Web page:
I stood at the window and watched a wild turkey parade go by this morning, across the driveway and up the hill into the pinons. One, two, three, four, five, six, eight, ten, twelve, and finally fourteen if I counted correctly. They are so goofy and regal at the same time, scurrying and bobbing their ugly heads as if they don’t know how unattractive they are, holding themselves very erect. At that moment they unquestionably owned that spot of ground on which they stand.
It reminded me of a dozen other wild turkey stories, which is what New Mexico is for me. Something new to see every day, after 55 years here, and a pile of memories to accompany what I’m seeing. Those of you who moved far away from your home state probably shake your head at my insular life as a native New Mexican, but there is so much, and is it so beautifully unique, that I frequently find myself excited about what new thing I’m going to see today. Or what memory is going to be jogged.
This morning I think of the wild turkeys that roost in the trees along the Porter highway in eastern New Mexico just north of San Jon. These trees are across the road from the Jackson place, hundreds of them it seems. You’re headed to Amarillo to a doctor appointment, in a hurry, and you come over the hill and there they all are, in the middle of the road, causing you to hit your brakes and slow waaaaaaay down. If you’re with your parents who grew up in this area, you’ll hear a story of two about the Jackson place and how that old boy had more pull with the bank, how he piled up tractors in a time when no one could afford to pay interest on their seed. My 84 year-old daddy never figured that one out.
I think of the wild turkey that my friend Eddie hit with his Harley out near Gallegos on the way to Mosquero. It flew up into his windshield and he miraculously didn’t wreck the bike. But the turkey was dead, and he and his buddy, Quay County hunters from way back, quickly hung it upside down in the one tree on the road and slit its throat. They went to the Gallegos Ranch and borrowed ice and brought home wild turkey breast for us to try. I was newly into eating locally, having just read Michael Pollan, and I was determined to like this offering of a bird from just down the road.
It was awful. Has anyone ever had wild turkey that was delicious?
And then there was the wild turkey that made me pee my pants. When I lived in Logan, returning there with my daughter so that she could go to a smaller school for eighth grade, I bought a sweet house out at Ute Lake. Every morning I would get up and go for a run. I was thrilled about being loosed from the bonds of Albuquerque street running. Here I was on dirt roads in a lake subdivision where only me and two other households lived year-round. I would get to the west end of my subdivision and take off through the Simms pasture, the last untouched land on the lakefront. The Simms family had owned the entire ranch that became Ute Lake, and the state bought the majority from them in the late 50’s, leaving just a few shoreline half sections in their possession.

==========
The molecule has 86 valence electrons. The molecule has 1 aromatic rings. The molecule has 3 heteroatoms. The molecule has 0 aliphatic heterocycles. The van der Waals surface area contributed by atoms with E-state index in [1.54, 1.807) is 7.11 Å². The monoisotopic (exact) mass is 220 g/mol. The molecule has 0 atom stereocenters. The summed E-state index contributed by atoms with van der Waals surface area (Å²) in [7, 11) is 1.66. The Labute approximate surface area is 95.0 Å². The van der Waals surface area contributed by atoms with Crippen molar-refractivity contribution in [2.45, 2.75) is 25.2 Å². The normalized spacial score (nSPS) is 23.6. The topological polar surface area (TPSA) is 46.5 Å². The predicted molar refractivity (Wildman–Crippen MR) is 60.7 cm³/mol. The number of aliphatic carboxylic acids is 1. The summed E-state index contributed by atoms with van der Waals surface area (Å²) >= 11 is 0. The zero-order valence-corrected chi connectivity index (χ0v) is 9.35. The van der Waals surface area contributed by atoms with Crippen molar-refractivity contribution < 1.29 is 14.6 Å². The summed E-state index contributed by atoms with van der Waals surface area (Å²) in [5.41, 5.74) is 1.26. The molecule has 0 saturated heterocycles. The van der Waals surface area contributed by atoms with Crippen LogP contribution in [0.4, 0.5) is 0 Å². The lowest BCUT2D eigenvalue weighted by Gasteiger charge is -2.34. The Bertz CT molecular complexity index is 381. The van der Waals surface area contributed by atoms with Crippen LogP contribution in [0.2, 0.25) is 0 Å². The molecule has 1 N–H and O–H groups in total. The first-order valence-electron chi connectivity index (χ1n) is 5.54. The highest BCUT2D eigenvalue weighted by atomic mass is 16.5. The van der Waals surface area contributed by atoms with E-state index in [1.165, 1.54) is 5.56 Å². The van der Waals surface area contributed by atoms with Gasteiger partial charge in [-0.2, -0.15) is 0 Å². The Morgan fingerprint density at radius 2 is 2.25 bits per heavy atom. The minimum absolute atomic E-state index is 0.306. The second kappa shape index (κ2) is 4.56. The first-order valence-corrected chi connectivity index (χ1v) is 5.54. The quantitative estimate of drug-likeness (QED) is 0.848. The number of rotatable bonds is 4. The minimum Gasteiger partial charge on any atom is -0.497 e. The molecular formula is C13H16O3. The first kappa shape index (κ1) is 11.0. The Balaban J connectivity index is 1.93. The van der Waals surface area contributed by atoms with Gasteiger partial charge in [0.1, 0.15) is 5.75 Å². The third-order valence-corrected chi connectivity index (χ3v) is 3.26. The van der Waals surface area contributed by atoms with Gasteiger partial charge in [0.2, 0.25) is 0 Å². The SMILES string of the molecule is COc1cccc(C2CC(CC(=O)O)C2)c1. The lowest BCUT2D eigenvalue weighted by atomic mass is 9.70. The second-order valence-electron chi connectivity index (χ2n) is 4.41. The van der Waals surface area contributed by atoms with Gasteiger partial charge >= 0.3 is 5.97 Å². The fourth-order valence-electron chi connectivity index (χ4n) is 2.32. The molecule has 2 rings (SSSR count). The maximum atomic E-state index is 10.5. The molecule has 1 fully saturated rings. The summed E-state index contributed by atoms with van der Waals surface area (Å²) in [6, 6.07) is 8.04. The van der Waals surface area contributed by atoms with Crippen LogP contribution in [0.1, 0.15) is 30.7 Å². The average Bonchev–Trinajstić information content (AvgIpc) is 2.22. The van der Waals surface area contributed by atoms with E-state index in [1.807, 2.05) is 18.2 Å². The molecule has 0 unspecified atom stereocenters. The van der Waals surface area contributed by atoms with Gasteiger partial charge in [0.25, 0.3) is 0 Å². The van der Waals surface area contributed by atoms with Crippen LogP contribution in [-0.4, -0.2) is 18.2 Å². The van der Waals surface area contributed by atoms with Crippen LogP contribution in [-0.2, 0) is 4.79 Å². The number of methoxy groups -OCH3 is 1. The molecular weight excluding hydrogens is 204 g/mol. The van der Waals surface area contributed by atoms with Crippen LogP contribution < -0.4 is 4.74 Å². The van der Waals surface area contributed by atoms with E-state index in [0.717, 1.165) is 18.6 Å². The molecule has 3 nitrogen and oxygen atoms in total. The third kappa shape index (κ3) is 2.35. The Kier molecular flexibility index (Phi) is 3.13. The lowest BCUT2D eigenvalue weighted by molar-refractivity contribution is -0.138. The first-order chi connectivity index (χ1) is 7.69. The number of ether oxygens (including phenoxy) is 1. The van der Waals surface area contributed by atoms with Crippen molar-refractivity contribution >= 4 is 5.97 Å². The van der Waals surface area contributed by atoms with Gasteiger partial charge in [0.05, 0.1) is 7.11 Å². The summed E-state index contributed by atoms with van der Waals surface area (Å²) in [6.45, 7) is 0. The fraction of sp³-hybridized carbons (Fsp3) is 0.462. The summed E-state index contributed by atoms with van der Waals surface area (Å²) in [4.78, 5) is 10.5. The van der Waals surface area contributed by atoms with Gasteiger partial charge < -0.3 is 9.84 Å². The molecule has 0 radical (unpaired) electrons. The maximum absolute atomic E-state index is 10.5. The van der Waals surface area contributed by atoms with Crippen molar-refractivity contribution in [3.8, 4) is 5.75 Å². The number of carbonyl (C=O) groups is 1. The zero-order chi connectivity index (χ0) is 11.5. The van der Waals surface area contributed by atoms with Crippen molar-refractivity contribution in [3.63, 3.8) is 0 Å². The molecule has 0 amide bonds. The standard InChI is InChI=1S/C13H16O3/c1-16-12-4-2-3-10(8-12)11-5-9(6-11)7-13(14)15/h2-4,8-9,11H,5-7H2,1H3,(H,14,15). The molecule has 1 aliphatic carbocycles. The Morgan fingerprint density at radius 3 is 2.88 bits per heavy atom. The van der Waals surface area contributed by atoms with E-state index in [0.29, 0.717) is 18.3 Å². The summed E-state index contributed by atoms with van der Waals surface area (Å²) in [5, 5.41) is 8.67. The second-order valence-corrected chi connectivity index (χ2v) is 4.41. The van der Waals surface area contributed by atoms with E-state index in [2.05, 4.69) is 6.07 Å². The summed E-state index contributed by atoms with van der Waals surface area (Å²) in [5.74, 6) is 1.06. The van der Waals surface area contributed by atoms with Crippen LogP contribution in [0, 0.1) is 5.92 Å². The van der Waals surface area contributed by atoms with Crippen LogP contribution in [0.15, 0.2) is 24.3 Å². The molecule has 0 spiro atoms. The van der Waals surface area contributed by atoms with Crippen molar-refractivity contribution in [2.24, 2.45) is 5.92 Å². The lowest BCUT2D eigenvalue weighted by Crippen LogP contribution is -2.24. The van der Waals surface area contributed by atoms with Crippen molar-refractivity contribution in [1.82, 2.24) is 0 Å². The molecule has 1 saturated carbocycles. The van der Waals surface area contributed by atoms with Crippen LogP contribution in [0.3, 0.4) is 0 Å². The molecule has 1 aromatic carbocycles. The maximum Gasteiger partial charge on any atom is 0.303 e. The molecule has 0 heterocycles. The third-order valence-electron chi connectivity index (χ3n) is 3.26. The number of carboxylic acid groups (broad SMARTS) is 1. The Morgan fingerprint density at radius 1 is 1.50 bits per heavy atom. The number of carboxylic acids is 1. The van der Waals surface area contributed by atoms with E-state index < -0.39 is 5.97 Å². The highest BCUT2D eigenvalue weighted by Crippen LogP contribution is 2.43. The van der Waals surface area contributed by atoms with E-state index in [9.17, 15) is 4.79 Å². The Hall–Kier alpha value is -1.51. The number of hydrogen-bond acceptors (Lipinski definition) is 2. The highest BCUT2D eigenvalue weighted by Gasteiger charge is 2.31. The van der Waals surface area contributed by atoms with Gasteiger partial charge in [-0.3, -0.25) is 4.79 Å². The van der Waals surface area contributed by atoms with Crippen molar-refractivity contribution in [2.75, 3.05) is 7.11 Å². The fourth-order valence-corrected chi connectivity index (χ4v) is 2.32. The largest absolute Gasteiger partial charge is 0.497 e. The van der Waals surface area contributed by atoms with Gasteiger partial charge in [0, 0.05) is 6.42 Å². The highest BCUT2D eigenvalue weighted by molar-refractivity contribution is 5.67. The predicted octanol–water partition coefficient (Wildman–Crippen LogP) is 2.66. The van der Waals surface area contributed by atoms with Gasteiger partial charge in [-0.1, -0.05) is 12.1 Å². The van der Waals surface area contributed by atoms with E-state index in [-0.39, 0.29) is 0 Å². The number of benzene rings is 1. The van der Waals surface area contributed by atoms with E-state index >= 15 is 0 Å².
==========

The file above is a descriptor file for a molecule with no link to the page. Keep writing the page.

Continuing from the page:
We called that pasture, some 92 acres I’d learn later, Two-Lane. Or at least the local high school kids did, since they wandered down those old two lane ranch roads late at night to get to a cove for their parties. I ran there with abandon. It was like being a child again, riding my bike out in the country, exploring dirt roads and abandoned farmhouses. It was unbelievably quiet and there wasn’t a soul around. I’d generally run a quarter mile or so into Two Lane and head down to the shoreline, where I’d skip at least five rocks across the water just to stay in practice.
The Wild Turkey morning, I was almost to the water, to a small dip in the terrain where I had to skip across a few boulders and then around a line of juniper bushes to get to the small strip of beach that I considered my own. I was sweating and breathing heavily, and just as I came around the corner of the junipers, a wild turkey flew up out of the nearest bush right in front of me.
He was a mass of black body and wild, wide feathers and that red wattle and those ugly, beady eyes, but he was also in command and crazily beautiful. And very noisy. What he was mostly, though, was unexpected and big and scary in that instant. I peed my pants in fear and surprise.
I obviously scared him as much as he did me. He flew away in a flutter and I stooped over and tried to stop my heart beating so wildly, and then I began to laugh. What a wake up! What a way to spend an early weekday morning! Who else got to stand and stare out at the expanse of the widest part of Ute Lake and laugh about having a close encounter with a wild turkey? With wet shorts?
Of course I had to get in the lake with those wet shorts, and that turned into a swim, and I silently thanked the turkey for giving me the additional gift of a spontaneous swim on a weekday morning.
Those were the things I thought of, in a flash, as I watched that wild turkey parade go across our Heron Lake driveway and up the hill. That is what New Mexico does for me. It gives me something new and jogs a great memory every single day. I love New Mexico.